The bunches upon bunches of green herbs that take over our kitchen table on a regular basis are mixed here with a few eggs and spices for a fragrant, fresh, and vibrant kookoo sabzi. Use this recipe as a guide for all the greens and spices that can be thrown in.
Soak barberries in water to cover for 10 minutes. Drain.
Pulse Swiss chard, parsley, cilantro, and dill together in a food processor, working in batches, until finely chopped but not mushy. Place into a large bowl with barberries, walnuts, garlic, salt, fenugreek, tarragon, turmeric, cinnamon, saffron, rose petals, and black pepper. Stir to combine. Add 6 eggs and mix well to combine; the batter should have the consistency of thick yogurt or soft serve ice cream. If it doesn’t, add more eggs, 1 at a time, and mix to combine.
Heat 1/3 cup olive oil in a large (10- or 12-inch) nonstick frying pan over medium heat. Add batter and spread evenly. Cover with a lid and cook kookoo until oil starts to bubble along the sides, about 3 minutes. Cover and cook until it starts to set and the bottom is browned, 12 to 15 minutes.
Cut the kookoo evenly into 4 large pieces and use a wide spatula to flip each piece over, 1 at a time. Drizzle 2 tablespoons oil in between the cuts, reduce heat to medium-low, and cook, uncovered, until cooked through, about 10 minutes. Cut into desired pieces and serve warm or at room temperature.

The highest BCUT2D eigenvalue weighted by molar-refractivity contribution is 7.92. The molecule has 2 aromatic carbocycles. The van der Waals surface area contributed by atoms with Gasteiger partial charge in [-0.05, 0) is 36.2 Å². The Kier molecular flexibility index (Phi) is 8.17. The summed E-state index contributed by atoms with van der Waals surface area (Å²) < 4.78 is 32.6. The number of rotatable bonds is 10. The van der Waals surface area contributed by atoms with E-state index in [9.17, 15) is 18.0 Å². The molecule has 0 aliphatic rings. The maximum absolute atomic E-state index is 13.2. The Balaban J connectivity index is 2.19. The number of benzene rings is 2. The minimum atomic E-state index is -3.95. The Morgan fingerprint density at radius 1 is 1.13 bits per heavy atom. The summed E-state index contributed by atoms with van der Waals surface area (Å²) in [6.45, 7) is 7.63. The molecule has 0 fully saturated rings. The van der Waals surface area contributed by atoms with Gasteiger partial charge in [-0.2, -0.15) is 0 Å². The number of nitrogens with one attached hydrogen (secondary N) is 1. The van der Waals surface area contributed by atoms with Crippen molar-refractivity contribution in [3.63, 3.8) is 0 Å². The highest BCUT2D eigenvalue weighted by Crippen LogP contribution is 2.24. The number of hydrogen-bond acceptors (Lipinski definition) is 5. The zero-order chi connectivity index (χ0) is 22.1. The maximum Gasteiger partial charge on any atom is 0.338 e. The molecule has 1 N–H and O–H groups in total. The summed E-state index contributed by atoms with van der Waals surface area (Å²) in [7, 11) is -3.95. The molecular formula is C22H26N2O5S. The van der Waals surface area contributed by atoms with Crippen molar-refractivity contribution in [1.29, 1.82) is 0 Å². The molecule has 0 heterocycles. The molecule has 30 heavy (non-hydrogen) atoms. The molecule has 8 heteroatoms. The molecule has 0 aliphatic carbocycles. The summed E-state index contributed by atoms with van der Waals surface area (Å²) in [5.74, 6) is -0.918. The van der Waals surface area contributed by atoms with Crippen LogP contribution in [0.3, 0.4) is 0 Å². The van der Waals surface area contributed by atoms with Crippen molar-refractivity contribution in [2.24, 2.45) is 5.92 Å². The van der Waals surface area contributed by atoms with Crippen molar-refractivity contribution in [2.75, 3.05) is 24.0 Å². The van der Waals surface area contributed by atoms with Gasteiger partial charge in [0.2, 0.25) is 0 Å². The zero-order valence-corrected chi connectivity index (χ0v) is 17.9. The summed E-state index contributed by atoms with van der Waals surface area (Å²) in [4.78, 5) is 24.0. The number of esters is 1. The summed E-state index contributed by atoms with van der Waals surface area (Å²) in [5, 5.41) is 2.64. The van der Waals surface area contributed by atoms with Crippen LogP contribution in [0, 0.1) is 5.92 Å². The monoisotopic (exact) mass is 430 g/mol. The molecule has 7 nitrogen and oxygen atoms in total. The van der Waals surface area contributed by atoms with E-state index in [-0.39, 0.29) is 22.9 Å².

Per Serving: 238 calories; protein 7.6g; carbohydrates 6.7g; fat 21.3g; cholesterol 139.5mg; sodium 488.3mg.
Eating best breakfast to start the day has become a fabulous habit. It’s a great way to start my day off healthfully. The sugar hit from the fruit wakes me up and gives me energy to make on the morning. Sugar is more vilified as the root of all disease, but sweetness is also loaded with fibre, which is great for your digestive system and helps keep you feel full all day , and not want likely grab a snack out of the street food before break .
Make fruit a morning habit is easy . Simply put the sweetness in your refrigerator next to the sweet drink or on the bench next to your cereal bowl , or beside your coffee maker or tea kettle — about anywhere where you’ll find it. Before you eat the rest of your food , eat your fruit. If you’re not usually a breakfast person.
Give your stomach energy a bit of sweetness in the morning is good to move your metabolism for the day and fuel to your brain, which, incidentally, requires a continue supply of sugar in the form of process glucose, amounting to around 120g daily. There is also substantial evidence to support the idea that a diet high in fibre can lowering your risk of a number of cancers. And of course, you well-being from all the other supplement and antioxidants in fruit, which keep you strong and healthy.